Stacey Ferguson, a Silver Spring mother, blogger and event planner, recently began coordinating an event she calls a working mother’s retreat. To be held at a resort, in return for a fee and two days, it will offer sessions on relaxation, achieving balance, cooking and time management.


When Ferguson, who is a mother of three (and goes by the name Justice Fergie online), polled her friends and acquaintances , she received a rush of “Oh, that sounds fabulous!” She expected to fill up her 50 slots within days of announcing it.

Nope. Three weeks out and she’s still looking to fill half the slots.

“I am no stranger to planning events, so I can account for the usual reasons for slow registrations, but this was different,” Ferguson told me.

She talked it over with a friend who mentioned that the event sounded great, but also guilt inducing.

“Finally, it hit me: while I was seeing this event as a necessity for busy moms, others were seeing it as a luxury — and one that couldn’t necessarily be justified amidst the real time and financial crunches of a family.”

Ferguson’s experience comes just as the magazine Real Simple has gone to press with a new survey of more than 3,000 women aged 25 to 54 conducted in conjunction with the Families and Work Institute that examines how American women spend their time.

It’s not at retreats, that’s for sure.

The survey found that that half of women say they don’t have enough free time — defined as: “time you spend on yourself where you can choose to do things that you enjoy.”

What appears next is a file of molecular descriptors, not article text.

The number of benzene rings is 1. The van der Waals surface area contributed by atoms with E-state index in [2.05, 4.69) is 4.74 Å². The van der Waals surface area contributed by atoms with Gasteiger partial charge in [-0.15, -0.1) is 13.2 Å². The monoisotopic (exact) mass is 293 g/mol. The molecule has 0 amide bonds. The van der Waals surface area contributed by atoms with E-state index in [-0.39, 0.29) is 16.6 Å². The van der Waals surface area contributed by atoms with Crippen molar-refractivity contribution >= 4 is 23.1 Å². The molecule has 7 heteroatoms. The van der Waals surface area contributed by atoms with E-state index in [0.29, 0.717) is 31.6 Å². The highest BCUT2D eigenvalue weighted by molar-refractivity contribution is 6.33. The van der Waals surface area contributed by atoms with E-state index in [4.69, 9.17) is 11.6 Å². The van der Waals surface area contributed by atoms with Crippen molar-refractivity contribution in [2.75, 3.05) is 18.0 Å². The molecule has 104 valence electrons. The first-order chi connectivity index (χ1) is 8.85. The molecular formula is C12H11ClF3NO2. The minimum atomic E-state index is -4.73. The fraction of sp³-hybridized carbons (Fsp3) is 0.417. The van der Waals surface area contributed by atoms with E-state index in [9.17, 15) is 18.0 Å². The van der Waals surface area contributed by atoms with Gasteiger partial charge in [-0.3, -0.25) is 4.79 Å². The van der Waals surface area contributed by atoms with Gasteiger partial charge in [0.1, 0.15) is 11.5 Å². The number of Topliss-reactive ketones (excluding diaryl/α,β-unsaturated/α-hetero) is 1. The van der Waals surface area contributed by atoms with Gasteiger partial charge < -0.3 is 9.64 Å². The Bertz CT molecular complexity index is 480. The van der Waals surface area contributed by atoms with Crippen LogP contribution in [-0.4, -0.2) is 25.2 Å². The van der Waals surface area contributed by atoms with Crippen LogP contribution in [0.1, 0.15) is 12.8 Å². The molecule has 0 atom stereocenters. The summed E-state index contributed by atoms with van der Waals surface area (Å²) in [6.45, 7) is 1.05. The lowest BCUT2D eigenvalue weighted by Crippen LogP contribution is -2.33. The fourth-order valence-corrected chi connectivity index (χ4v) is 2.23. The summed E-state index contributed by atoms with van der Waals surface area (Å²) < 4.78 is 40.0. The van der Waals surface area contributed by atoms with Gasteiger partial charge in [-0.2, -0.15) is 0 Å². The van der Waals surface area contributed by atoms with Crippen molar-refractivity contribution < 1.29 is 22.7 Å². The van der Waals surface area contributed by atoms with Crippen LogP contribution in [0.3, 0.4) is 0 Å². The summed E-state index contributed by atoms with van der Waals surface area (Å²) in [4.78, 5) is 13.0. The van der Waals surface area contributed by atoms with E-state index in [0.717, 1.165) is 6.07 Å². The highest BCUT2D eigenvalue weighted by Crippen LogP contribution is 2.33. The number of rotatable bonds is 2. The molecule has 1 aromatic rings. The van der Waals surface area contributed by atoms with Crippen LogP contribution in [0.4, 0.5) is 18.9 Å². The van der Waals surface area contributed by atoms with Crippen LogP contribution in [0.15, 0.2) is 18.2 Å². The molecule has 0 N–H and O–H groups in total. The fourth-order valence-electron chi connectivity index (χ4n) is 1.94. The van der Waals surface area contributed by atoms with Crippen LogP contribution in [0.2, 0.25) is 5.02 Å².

What’s the biggest source of interruption to that free time according to the survey? Children.

The report also found that 84 percent of mothers said they bear the main responsibility for planning children’s activities, and mothers are spending more time with their children than ever before.

“Since 1965, labor-force rates for women with kids under 18 have risen from 45 percent to 78 percent. Nonetheless, today’s mothers — both working and stay-at-home — are logging more child-care hours than the Betty Drapers of the past did: more than 14 hours a week in 2010, compared with a little more than 10 hours a week in 1965. This is the case even though married fathers have increased their child-care load more than fourfold in the same time period,” says the report.

In other words, parents, both mothers and fathers, are devoting more time to their children, leaving less time for themselves. And less time to spend even thinking about how to find more “me” time.

Do you carve out personal time? How? What “me” activities have you given up?

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